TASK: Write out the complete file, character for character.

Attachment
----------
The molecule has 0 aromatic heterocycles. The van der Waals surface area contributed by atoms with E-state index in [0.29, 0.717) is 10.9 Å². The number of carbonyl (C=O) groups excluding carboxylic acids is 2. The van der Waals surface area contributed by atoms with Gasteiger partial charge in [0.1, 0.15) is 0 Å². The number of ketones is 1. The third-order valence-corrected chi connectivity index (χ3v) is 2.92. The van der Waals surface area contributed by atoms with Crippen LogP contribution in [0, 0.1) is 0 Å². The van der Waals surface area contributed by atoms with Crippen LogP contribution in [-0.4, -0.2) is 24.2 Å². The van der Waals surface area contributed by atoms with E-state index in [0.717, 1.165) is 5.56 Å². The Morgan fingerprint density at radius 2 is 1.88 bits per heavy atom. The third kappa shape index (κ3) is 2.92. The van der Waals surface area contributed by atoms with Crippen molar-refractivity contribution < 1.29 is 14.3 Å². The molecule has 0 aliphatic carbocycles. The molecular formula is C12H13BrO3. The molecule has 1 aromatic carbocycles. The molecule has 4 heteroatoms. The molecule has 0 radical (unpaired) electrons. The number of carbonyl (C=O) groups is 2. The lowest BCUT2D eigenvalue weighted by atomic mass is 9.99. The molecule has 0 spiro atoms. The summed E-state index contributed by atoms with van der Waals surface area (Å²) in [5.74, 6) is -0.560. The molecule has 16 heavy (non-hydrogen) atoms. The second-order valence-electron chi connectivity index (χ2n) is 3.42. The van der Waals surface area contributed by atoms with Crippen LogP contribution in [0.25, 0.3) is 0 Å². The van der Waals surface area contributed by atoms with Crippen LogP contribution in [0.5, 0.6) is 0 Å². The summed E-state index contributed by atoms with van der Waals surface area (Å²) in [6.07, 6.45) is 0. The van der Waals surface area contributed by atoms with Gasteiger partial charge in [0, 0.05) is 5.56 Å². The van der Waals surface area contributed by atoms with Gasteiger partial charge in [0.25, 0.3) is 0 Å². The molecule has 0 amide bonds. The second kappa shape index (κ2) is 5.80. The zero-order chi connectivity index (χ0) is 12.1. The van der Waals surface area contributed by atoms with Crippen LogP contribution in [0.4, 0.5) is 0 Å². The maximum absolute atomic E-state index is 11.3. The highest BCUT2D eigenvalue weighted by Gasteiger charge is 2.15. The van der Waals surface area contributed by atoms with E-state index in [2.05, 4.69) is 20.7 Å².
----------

The molecule has 0 aromatic heterocycles. The van der Waals surface area contributed by atoms with E-state index in [0.29, 0.717) is 10.9 Å². The number of carbonyl (C=O) groups excluding carboxylic acids is 2. The van der Waals surface area contributed by atoms with Gasteiger partial charge in [0.1, 0.15) is 0 Å². The number of ketones is 1. The third-order valence-corrected chi connectivity index (χ3v) is 2.92. The van der Waals surface area contributed by atoms with Crippen LogP contribution in [0, 0.1) is 0 Å². The van der Waals surface area contributed by atoms with Crippen LogP contribution in [-0.4, -0.2) is 24.2 Å². The van der Waals surface area contributed by atoms with E-state index in [0.717, 1.165) is 5.56 Å². The Morgan fingerprint density at radius 2 is 1.88 bits per heavy atom. The third kappa shape index (κ3) is 2.92. The van der Waals surface area contributed by atoms with Crippen molar-refractivity contribution < 1.29 is 14.3 Å². The molecule has 0 aliphatic carbocycles. The molecular formula is C12H13BrO3. The molecule has 1 aromatic carbocycles. The molecule has 4 heteroatoms. The molecule has 0 radical (unpaired) electrons. The number of carbonyl (C=O) groups is 2. The lowest BCUT2D eigenvalue weighted by atomic mass is 9.99. The molecule has 0 spiro atoms. The summed E-state index contributed by atoms with van der Waals surface area (Å²) in [5.74, 6) is -0.560. The molecule has 16 heavy (non-hydrogen) atoms. The second-order valence-electron chi connectivity index (χ2n) is 3.42. The van der Waals surface area contributed by atoms with Crippen LogP contribution in [0.25, 0.3) is 0 Å². The van der Waals surface area contributed by atoms with Crippen LogP contribution in [0.5, 0.6) is 0 Å². The summed E-state index contributed by atoms with van der Waals surface area (Å²) in [6.07, 6.45) is 0. The van der Waals surface area contributed by atoms with Gasteiger partial charge in [0, 0.05) is 5.56 Å². The van der Waals surface area contributed by atoms with Gasteiger partial charge in [0.25, 0.3) is 0 Å². The molecule has 0 amide bonds. The second kappa shape index (κ2) is 5.80. The zero-order chi connectivity index (χ0) is 12.1. The van der Waals surface area contributed by atoms with Crippen LogP contribution in [0.4, 0.5) is 0 Å². The maximum absolute atomic E-state index is 11.3. The highest BCUT2D eigenvalue weighted by Gasteiger charge is 2.15. The van der Waals surface area contributed by atoms with E-state index in [2.05, 4.69) is 20.7 Å².